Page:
The holidays are here; time for an endless stream of food, fun, family and friends. Only this year, it's your turn to host the big holiday party. That's right, after a few seasons of skirting by with a side dish and a bottle of glühwein, you're up for the main event. So, where to start? What do those symbols on your oven mean again?
Don't let the stress of hosting a large event keep you from doing it! With a bit (well, a lot) of preparation, and a touch of planning, you'll make hosting a holiday dinner party look like a piece of cake... or pie (yum).
The following is a guideline to running a smooth holiday dinner party. Again, this is only a guideline, take what you read and feel free to adjust it, so that it works for you!
Germany is actually a very pet friendly country; you'll see pets in Germany everywhere, the outdoor barn cat, the dog on the train or bus, in the car, at the mall, or the park, and even in many restaurants (where you can often find the waiter will bring your dog a water bowl as well). If you're lucky you might even see someone walking around downtown with a friendly pet rat or parrot on their shoulder. However, dogs, in particular, are very welcome in Germany, and they are allowed in most German businesses, aside from the grocery store, and in almost any public space. Dogs are also allowed in parks (but for health and safety reasons they are not allowed on playgrounds) and on all public transportation*. Still there are a few important rules to follow when you have a dog in Germany.
Germany`s Transportation Innovation
If there`s one thing Germany is famous for, it`s the autobahn. Started in 1929, it now spans more than 12,950 km or 8,047 miles across the country, even crossing into Belgium, The Netherlands, Denmark, Poland, The Czech Republic, Austria, Switzerland, and France (but always watch for tolls when crossing into other countries). Really there are few places that can`t be reached using one of the world`s most famous highways - and the autobahn can offer you a fun, fast, and at many times scenic roadway to your destination. So feel free to hit the highway, go on that amazing road trip you`ve always dreamed about! Germany offers you a wonderful four seasons and plenty to do - but before you go, here are a few important facts - and busted myths - about driving on the German autobahn.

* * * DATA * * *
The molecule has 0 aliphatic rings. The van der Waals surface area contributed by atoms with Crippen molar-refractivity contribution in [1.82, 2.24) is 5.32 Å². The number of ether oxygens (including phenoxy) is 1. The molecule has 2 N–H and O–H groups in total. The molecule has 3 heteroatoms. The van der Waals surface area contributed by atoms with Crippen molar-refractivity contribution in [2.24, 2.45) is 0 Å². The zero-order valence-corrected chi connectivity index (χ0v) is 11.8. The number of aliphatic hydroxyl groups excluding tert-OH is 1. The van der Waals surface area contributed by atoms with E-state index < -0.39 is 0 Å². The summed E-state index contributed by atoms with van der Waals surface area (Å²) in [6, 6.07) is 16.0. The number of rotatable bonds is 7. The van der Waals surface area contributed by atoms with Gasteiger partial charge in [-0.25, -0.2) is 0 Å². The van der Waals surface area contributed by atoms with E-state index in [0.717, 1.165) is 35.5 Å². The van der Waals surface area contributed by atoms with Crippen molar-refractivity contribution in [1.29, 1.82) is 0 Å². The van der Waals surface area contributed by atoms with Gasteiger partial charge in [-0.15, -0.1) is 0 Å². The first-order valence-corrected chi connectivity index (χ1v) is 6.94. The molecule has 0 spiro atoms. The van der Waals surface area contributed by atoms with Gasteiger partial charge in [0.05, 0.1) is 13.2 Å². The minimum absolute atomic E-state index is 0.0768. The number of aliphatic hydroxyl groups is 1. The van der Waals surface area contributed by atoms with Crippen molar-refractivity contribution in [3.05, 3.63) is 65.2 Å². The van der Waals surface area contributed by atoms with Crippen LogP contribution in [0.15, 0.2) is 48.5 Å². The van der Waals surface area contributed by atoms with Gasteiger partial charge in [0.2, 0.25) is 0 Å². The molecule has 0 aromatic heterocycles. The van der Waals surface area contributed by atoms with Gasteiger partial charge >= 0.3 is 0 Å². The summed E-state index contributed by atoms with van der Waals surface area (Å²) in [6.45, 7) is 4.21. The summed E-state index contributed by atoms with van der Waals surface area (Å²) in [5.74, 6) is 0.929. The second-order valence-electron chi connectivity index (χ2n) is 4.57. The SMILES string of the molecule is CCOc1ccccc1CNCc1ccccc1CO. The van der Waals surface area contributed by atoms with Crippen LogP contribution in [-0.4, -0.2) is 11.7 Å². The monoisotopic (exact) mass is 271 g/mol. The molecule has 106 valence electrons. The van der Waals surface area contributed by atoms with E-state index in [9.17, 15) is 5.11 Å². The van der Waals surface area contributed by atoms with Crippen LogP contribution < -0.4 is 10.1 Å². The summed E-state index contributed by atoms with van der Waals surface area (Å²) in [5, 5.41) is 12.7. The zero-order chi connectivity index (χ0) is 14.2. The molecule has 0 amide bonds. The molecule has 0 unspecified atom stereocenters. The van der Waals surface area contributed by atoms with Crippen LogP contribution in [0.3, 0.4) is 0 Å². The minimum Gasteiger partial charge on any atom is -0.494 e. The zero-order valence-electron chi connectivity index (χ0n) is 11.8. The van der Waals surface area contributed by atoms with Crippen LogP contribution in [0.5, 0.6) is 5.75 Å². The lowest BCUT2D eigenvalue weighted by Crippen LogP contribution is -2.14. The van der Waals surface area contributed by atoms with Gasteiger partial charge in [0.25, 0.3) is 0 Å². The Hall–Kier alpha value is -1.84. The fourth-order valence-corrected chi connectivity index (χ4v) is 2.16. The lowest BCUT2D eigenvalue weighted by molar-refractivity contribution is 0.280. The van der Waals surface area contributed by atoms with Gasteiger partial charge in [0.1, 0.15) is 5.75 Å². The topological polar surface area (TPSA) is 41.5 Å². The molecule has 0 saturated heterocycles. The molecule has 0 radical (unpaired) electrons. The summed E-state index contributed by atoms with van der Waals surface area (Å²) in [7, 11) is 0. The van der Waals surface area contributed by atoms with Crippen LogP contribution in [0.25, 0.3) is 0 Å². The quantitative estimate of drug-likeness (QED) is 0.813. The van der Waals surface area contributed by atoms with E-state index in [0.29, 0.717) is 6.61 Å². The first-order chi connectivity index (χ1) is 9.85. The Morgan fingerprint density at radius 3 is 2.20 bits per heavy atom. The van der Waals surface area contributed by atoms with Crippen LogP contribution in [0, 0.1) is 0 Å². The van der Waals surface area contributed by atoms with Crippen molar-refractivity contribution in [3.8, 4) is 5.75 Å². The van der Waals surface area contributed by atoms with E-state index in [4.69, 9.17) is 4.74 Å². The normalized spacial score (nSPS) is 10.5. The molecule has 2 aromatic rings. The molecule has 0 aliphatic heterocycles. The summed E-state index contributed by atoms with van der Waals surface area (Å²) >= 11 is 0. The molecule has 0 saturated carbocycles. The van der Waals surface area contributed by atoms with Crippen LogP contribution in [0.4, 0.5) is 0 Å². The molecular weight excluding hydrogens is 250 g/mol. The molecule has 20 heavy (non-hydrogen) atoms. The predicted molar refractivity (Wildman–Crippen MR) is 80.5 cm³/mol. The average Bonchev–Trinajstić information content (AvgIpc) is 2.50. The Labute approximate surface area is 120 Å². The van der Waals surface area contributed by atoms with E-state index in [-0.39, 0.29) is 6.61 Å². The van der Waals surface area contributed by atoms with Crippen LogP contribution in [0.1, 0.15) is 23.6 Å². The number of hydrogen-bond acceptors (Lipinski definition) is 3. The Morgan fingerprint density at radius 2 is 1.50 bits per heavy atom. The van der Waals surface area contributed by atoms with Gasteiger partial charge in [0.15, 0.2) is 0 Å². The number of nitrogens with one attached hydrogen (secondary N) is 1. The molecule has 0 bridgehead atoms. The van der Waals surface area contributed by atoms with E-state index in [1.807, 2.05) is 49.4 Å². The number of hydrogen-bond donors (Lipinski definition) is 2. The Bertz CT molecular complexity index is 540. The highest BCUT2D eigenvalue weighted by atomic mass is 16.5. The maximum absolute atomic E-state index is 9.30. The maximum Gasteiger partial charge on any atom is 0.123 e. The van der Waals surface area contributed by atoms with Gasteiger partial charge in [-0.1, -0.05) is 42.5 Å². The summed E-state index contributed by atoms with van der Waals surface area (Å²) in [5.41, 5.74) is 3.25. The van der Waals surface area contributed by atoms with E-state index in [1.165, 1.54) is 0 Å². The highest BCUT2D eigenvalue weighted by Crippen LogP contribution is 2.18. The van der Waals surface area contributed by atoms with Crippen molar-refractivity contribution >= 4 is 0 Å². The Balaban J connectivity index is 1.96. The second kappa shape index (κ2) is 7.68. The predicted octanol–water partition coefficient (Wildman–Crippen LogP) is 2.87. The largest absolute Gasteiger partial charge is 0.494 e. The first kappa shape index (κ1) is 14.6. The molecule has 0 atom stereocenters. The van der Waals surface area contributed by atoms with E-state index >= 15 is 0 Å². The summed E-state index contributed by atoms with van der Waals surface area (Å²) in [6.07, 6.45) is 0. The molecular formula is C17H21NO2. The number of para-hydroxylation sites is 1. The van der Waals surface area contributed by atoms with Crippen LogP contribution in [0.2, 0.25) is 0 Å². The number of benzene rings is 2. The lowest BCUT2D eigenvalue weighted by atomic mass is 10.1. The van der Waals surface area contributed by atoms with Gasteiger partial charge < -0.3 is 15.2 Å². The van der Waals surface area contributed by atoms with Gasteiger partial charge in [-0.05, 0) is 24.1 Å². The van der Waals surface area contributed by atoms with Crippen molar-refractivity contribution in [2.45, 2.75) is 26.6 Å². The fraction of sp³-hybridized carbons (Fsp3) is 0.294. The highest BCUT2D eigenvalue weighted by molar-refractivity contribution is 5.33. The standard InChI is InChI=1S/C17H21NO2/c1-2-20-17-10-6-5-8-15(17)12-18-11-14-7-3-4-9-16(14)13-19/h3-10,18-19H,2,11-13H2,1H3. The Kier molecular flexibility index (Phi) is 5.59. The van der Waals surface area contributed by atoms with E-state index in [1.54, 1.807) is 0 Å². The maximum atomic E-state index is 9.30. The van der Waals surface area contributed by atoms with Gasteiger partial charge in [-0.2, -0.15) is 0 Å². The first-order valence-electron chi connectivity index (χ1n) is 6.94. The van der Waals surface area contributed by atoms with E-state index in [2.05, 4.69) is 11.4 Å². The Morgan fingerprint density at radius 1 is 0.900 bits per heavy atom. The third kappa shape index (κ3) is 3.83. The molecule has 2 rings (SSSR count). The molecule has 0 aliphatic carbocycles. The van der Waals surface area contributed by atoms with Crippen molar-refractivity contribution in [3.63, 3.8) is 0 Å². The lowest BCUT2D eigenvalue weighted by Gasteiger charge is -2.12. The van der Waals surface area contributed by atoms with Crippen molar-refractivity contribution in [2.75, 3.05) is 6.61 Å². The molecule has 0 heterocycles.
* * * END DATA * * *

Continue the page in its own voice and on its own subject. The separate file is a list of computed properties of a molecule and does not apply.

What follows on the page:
The Value Added Tax (Vat) in Germany is 19% and included in the marked prices of all merchandise or on the menu items in a restaurant. So you can deduct almost 20% when using a VAT form. Since the VAT form cost a fee, I always figured it was most useful to use on anything costing more than 100 Euro - to me that made the fee and trip to the VAT Office worthwhile. We always kept a VAT form stored in the glove department of our car, so we could have one available when we needed it. It´s important to note that there is a different form needed for items over 2,500 Euro.
A lot of stores let you collect the receipts and do a VAT Form run every three months, Lidl, the grocery store is a good example. Just be careful to designate a VAT Form for each of these stores, because the issue date of the VAT form has to be before the date of the first receipt from that store. I always used a page protector to help me keep each VAT form and the collection of receipts for each store and put a note on my calendar when to turn it in - time flies away!
You can also only have a certain amount of outstanding VAT Forms - the VAT Office is very strict, but also very helpful. So make sure you keep track of all used VAT forms and turn them in on time. If you lose a VAT form, let the VAT office know right away so they can help you get it sorted. But with very little effort real money can be saved especially if you are thinking about purchasing larger items such as cars, furniture, electronics, etc.
As not all German employees know how to use the VAT form it helps if you learn how to fill it out, be sure to pay attention to which copy you keep, which copy the store keeps and which copy you are meant to turn in to the VAT office. Store owners are more likely to accept the form if you know how it works.
Germany has a great food culture, I mean German food is amazing, so you don't want to miss out and while the concept for most restaurants is basically the same (sit down and have a meal) there are a few cultural differences to keep in mind when eating at a German restaurant, or even a Chinese or Italian restaurant here in Germany. So next time you feel like going out, keep these 6 important tips in mind.